GSA Annual Meeting in Denver, Colorado, USA - 2016

Paper No. 292-5
Presentation Time: 9:10 AM


WERNER, Sam H., School of Earth Sciences and Environmental Sustainability, Northern Arizona University, Flagstaff, AZ 86001, SMITH, M. Elliot, Earth Sciences and Environmental Sustainability, Northern Arizona University, Flagstaff, AZ 86011 and MUELLER, Erich R., Grand Canyon Monitoring and Research Center, U.S. Geological Survey, Flagstaff, AZ 86001,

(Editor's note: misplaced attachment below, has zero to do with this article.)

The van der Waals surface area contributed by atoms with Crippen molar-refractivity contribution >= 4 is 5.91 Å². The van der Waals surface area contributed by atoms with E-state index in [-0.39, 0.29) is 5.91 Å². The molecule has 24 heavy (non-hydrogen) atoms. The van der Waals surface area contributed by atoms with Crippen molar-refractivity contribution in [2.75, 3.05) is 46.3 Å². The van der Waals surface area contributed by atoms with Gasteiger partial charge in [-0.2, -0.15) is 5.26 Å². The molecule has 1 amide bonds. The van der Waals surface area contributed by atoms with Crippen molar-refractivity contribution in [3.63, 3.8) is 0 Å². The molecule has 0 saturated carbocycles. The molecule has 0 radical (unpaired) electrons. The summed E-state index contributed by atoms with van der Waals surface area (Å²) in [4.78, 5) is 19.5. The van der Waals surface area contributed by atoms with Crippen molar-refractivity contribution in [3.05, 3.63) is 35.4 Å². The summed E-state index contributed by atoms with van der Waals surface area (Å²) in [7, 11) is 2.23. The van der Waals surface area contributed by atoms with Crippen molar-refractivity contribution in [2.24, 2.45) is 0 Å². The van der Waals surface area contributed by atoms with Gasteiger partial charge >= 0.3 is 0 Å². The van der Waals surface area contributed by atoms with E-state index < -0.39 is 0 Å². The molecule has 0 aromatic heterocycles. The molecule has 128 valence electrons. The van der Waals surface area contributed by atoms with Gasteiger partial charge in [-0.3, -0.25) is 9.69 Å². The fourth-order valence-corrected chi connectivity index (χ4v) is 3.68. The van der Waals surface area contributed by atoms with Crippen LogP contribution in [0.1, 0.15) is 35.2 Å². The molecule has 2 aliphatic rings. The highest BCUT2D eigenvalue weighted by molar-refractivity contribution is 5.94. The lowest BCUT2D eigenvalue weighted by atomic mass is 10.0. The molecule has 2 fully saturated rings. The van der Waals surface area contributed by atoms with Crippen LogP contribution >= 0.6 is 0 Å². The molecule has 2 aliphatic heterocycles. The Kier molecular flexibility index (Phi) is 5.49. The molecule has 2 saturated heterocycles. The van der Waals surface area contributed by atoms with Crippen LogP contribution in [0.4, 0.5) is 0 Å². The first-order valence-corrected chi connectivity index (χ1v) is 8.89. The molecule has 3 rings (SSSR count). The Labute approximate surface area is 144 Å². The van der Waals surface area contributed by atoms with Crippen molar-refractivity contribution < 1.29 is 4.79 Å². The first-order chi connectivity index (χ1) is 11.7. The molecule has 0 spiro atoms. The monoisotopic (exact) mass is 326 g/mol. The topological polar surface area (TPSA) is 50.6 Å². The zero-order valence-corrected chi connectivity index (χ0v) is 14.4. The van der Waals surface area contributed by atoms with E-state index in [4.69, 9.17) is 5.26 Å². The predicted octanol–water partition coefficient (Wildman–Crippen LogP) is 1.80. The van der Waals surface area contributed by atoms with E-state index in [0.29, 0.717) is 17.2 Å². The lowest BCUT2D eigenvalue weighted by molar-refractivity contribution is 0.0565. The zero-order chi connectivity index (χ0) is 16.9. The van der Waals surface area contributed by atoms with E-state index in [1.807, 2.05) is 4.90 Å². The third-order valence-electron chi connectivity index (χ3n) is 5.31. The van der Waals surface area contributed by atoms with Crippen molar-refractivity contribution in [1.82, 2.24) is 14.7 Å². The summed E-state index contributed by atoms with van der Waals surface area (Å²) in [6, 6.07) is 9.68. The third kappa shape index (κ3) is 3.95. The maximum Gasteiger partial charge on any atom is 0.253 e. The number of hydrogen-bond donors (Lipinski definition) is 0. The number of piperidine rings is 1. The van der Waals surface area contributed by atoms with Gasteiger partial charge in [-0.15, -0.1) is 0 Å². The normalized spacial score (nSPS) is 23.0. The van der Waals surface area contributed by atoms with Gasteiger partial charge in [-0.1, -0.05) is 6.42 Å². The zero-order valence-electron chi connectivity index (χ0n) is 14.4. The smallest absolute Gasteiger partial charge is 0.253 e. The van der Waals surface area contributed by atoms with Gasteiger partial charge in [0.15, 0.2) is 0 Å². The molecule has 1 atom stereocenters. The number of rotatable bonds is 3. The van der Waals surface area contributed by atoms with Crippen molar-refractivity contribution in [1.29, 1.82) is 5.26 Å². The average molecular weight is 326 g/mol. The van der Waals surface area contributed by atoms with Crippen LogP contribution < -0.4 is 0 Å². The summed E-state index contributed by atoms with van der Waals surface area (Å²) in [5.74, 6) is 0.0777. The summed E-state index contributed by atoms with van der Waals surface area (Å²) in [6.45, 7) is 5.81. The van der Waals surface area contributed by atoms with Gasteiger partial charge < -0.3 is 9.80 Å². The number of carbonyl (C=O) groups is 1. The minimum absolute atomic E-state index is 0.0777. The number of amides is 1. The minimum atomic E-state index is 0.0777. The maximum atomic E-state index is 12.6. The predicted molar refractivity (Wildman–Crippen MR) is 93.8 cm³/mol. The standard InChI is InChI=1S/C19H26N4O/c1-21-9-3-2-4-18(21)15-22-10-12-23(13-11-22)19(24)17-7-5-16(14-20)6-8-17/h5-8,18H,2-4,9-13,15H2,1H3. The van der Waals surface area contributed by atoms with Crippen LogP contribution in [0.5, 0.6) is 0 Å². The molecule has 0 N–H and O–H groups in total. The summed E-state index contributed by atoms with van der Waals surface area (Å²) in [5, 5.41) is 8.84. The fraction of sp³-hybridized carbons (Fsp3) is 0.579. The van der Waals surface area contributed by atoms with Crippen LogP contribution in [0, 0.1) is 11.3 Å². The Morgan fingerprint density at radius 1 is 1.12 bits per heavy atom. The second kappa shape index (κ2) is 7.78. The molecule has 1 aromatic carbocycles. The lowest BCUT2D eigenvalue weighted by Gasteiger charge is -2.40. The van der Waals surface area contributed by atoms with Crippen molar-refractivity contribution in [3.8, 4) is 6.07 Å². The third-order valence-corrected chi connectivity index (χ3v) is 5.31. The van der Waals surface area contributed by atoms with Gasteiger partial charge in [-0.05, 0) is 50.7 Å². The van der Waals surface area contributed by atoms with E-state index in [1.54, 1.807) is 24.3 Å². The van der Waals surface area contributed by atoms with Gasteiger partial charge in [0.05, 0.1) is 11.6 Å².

Delgada and Spanish submarine canyons offshore of northern California provide an ideal laboratory for investigating modern canyon connectivity to fluvial and littoral sources, because Delgada Canyon intercepts sediment from the Spanish Flat littoral cell while the head of Spanish Canyon lies offshore from littoral source areas. In the first phase of this project, the morphology of the uppermost 200 meters of both Delgada and Spanish canyons was surveyed in 2015 via high-resolution 200- and 400-kHz multibeam sonar. Comparison with a previous swath multibeam survey conducted in 2008 suggests that Delgada is characterized by: (1) removal of more than 50,000 m3 of sediment from the most landward channel and headwall region; (2) migration of 30-60 meter wavelength crescent-shaped sediment waves within the axial channel; and (3) the aggradation of channel-margin levees. Conversely, Spanish Canyon is devoid of any of these features, instead notable for its subdued topography and absence of bedforms or any significant changes through time. In the second phase of the study we characterized the grain size and composition of sediment in tributaries and the littoral zone onshore of Delgada Canyon between Big Flat and Buck creeks using conventional methods and photogrammetry. We take advantage of a unique geological circumstance in which durable quartzite clasts supplied to the beach from coastal tributaries are unique lithologically from sea cliff-generated mudstone clasts thus permitting the discrimination of coarse sediment sources of littoral sediment. Ongoing work will compare X-ray fluorescence-derived elemental concentrations of sediment from the beach above the Delgada headwall to the composition of coarse sediment from an 861 m water depth sediment core taken within the Delgada Canyon channel. Initial results suggest that material sourced from Big Flat and Shipman creeks is likely present above the active Delgada Canyon headwall, and is continually fed into the system via slumping and density driven currents generated at the headwall. The proximity of Delgada Canyon to the adjacent, high-relief King Range leads us to posit that a coarse sediment source along the coastline promotes canyon activity.